As did we all. Although, as I wrote in the earlier installment, not all of us knew it at the time.
(Pictured: Billy Joel picks up a guitar, 1986.)
It’s a reasonably common literary trope, I guess: that fading, end-of-summer vibe, the last couple of weeks of summer vacation when you were still in school, or an August week or weekend spent away from work, at the lake or in the mountains in adult life. Such tales almost always involve something slipping away, changes coming, holding on to something precious, that kind of thing. It’s a fertile field for a memoirist to plow, and you’ve read a lot of stuff like that. (And not just at this website, where we specialize in it.)
What we can’t always see clearly is what those times felt like while we were living them. Did I look at the calendar back there in, say, August 1972, see the first day of school looming there, and think, “I should hang onto these days because they will soon be gone”? How about August 1976, as my summer of all summers turned toward the autumm of all autumns? Or August 1986, by which time I was out in the working world? Did it feel to me like summer was fading, or was I too busy with the day-to-day routine of programming a radio station and hosting a morning show?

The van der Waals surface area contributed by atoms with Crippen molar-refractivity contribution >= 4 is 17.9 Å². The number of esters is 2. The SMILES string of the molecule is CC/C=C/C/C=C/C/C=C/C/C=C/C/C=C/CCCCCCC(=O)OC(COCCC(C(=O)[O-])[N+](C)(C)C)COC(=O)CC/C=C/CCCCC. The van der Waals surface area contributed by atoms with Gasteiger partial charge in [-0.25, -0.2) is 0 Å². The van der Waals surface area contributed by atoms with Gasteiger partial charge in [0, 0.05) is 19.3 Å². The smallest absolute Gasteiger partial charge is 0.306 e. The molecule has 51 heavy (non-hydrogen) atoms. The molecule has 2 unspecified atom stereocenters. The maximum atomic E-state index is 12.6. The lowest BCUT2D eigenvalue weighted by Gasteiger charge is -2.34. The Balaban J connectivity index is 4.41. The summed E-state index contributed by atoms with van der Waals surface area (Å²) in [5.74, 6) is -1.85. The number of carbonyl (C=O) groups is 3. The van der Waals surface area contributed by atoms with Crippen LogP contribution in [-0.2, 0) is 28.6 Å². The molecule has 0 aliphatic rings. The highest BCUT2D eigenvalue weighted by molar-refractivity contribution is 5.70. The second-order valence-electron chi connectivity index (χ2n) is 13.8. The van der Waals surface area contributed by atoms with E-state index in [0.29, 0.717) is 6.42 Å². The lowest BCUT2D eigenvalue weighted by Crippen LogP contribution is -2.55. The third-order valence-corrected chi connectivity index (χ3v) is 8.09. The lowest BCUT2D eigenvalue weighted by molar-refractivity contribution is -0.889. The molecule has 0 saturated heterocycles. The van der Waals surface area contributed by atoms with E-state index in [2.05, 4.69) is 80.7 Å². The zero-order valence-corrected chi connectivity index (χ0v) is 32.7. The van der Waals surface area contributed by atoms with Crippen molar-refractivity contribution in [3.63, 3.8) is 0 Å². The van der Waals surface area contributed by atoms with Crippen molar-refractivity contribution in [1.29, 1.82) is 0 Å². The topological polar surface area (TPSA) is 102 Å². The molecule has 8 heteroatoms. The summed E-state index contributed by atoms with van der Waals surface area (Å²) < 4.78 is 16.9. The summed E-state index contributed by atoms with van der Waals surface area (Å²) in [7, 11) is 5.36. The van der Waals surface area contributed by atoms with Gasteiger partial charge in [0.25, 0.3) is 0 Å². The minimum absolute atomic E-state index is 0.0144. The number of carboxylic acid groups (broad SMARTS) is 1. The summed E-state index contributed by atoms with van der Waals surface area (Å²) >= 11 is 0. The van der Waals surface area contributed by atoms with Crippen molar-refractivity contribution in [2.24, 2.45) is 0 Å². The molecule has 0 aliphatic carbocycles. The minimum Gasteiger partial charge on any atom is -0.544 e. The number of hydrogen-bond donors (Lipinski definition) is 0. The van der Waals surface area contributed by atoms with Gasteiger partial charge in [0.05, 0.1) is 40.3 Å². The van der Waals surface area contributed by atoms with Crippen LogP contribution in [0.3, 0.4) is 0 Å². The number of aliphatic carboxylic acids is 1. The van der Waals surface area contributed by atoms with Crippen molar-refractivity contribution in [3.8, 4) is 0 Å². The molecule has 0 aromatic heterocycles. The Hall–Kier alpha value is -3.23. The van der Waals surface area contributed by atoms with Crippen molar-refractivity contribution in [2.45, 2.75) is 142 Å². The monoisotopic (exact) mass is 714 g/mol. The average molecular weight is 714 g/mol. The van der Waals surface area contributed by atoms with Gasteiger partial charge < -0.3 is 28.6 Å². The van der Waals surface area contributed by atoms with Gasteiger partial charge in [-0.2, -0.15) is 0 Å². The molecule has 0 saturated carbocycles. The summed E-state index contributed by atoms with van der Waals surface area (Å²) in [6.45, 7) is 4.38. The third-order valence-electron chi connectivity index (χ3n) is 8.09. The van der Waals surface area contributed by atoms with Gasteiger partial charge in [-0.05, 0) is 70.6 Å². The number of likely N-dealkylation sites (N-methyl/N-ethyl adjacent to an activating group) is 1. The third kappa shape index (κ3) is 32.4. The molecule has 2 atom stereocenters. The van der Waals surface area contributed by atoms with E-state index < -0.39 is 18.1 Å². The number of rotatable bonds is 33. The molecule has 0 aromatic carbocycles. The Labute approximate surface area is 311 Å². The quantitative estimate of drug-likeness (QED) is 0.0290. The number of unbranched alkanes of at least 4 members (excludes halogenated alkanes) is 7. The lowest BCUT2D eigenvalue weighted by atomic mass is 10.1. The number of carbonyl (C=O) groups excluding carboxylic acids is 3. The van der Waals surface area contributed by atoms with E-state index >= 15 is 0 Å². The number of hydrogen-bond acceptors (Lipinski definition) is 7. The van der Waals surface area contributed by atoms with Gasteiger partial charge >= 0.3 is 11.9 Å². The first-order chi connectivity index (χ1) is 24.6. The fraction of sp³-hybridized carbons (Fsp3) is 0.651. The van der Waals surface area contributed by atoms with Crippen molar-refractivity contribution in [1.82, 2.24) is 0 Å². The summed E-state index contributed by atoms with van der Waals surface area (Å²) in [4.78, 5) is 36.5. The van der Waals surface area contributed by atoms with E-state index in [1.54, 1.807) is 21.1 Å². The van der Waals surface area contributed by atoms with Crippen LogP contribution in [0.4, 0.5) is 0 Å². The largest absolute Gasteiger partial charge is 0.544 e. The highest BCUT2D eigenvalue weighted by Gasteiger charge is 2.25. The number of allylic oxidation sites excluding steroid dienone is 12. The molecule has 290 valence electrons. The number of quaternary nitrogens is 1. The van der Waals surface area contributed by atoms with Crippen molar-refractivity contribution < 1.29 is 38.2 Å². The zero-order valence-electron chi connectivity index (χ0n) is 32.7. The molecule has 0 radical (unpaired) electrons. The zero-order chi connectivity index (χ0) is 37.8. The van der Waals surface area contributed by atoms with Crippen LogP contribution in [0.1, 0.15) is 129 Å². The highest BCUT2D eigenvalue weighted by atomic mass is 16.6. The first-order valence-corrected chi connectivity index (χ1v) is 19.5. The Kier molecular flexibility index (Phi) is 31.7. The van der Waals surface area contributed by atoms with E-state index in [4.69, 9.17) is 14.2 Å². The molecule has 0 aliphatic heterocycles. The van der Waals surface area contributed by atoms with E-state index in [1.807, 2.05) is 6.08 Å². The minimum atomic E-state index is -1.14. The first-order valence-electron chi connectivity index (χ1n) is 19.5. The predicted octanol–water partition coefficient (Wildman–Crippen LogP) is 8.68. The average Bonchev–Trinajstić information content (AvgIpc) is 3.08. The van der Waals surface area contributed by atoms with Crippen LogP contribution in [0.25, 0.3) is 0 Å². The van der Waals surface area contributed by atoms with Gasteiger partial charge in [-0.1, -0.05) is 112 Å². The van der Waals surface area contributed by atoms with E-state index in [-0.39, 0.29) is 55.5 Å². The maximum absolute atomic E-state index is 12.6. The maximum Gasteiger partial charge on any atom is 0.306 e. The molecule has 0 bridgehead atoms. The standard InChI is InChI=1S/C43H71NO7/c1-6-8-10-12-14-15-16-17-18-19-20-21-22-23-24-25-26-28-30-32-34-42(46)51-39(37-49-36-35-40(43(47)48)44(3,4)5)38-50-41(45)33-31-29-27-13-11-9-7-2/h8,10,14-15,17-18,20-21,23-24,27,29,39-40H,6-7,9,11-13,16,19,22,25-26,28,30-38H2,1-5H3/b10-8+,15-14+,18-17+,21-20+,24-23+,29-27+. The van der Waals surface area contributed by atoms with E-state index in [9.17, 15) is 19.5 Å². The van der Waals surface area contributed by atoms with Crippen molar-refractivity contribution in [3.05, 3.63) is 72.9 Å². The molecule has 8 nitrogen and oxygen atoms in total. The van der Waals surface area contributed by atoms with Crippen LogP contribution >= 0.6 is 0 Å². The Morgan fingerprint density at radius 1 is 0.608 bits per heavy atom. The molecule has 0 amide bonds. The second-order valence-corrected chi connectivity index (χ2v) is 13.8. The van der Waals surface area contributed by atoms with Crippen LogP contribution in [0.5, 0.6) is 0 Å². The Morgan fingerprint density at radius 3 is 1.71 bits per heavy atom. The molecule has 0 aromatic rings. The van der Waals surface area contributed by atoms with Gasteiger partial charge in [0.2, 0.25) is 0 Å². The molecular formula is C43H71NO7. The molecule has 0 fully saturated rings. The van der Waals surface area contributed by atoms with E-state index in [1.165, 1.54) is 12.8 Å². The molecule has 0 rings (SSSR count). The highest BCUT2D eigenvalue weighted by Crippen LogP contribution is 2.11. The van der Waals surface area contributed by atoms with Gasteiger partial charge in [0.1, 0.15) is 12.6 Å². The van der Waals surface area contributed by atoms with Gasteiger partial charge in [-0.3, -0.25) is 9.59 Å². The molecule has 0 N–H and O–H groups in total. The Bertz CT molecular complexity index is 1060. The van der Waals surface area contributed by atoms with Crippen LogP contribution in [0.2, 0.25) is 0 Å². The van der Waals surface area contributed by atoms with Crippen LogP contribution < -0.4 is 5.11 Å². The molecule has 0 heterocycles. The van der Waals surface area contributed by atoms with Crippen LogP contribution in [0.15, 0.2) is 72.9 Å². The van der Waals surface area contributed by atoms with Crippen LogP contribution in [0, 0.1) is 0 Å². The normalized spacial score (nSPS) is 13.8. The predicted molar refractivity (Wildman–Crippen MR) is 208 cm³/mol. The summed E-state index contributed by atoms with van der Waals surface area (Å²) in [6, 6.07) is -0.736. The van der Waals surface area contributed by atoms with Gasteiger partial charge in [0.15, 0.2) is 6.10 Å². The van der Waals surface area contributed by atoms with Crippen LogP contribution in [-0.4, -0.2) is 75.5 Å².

Today, there are narratives, but they’re retroactively applied. For 1986, it’s not just the narrative of a summer, but of the arc of my career and ultimately, my life. Today, I know that I had already made a critical choice that would change the course of my career. And the narrative had a second part that had nothing to do with the first: leaving my radio station in December and moving to a new city in January 1987.
If, in my head, the summer of 1986 had a narrative while I was living it, it wasn’t either of those.